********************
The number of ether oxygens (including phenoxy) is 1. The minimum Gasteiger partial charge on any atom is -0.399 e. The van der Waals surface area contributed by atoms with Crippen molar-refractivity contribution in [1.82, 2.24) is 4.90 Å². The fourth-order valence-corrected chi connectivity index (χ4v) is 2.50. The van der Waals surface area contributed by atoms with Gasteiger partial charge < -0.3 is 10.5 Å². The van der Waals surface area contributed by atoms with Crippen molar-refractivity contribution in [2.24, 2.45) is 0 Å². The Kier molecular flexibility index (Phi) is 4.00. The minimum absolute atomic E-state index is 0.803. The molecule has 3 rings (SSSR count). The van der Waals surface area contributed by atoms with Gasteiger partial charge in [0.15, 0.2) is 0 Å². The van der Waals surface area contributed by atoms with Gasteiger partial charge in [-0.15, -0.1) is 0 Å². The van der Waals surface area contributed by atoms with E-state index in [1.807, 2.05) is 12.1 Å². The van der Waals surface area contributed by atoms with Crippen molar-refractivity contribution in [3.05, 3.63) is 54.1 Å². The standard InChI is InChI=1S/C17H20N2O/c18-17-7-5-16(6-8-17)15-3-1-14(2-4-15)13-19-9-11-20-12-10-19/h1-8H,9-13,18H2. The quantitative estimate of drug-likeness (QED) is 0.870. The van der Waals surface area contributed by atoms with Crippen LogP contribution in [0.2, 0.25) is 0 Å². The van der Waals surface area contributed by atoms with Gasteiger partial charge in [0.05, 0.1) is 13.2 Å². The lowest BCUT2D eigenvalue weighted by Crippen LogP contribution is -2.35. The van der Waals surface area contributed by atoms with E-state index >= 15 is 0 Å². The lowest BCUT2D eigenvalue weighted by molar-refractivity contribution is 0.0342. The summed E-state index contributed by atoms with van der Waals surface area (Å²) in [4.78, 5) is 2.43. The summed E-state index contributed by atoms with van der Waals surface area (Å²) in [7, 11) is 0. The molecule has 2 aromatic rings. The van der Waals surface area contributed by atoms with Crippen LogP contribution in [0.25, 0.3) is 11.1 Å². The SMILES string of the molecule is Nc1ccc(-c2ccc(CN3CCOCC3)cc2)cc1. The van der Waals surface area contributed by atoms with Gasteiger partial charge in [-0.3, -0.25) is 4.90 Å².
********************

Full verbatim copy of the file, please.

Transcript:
The number of ether oxygens (including phenoxy) is 1. The minimum Gasteiger partial charge on any atom is -0.399 e. The van der Waals surface area contributed by atoms with Crippen molar-refractivity contribution in [1.82, 2.24) is 4.90 Å². The fourth-order valence-corrected chi connectivity index (χ4v) is 2.50. The van der Waals surface area contributed by atoms with Gasteiger partial charge < -0.3 is 10.5 Å². The van der Waals surface area contributed by atoms with Crippen molar-refractivity contribution in [2.24, 2.45) is 0 Å². The Kier molecular flexibility index (Phi) is 4.00. The minimum absolute atomic E-state index is 0.803. The molecule has 3 rings (SSSR count). The van der Waals surface area contributed by atoms with Gasteiger partial charge in [0.15, 0.2) is 0 Å². The van der Waals surface area contributed by atoms with Gasteiger partial charge in [-0.15, -0.1) is 0 Å². The van der Waals surface area contributed by atoms with E-state index in [1.807, 2.05) is 12.1 Å². The van der Waals surface area contributed by atoms with Crippen molar-refractivity contribution in [3.05, 3.63) is 54.1 Å². The standard InChI is InChI=1S/C17H20N2O/c18-17-7-5-16(6-8-17)15-3-1-14(2-4-15)13-19-9-11-20-12-10-19/h1-8H,9-13,18H2. The quantitative estimate of drug-likeness (QED) is 0.870. The van der Waals surface area contributed by atoms with Crippen LogP contribution in [0.2, 0.25) is 0 Å². The van der Waals surface area contributed by atoms with Gasteiger partial charge in [0.05, 0.1) is 13.2 Å². The lowest BCUT2D eigenvalue weighted by Crippen LogP contribution is -2.35. The van der Waals surface area contributed by atoms with E-state index >= 15 is 0 Å². The lowest BCUT2D eigenvalue weighted by molar-refractivity contribution is 0.0342. The summed E-state index contributed by atoms with van der Waals surface area (Å²) in [4.78, 5) is 2.43. The summed E-state index contributed by atoms with van der Waals surface area (Å²) in [7, 11) is 0. The molecule has 2 aromatic rings. The van der Waals surface area contributed by atoms with Crippen LogP contribution in [0.25, 0.3) is 11.1 Å². The SMILES string of the molecule is Nc1ccc(-c2ccc(CN3CCOCC3)cc2)cc1. The van der Waals surface area contributed by atoms with Gasteiger partial charge in [-0.3, -0.25) is 4.90 Å².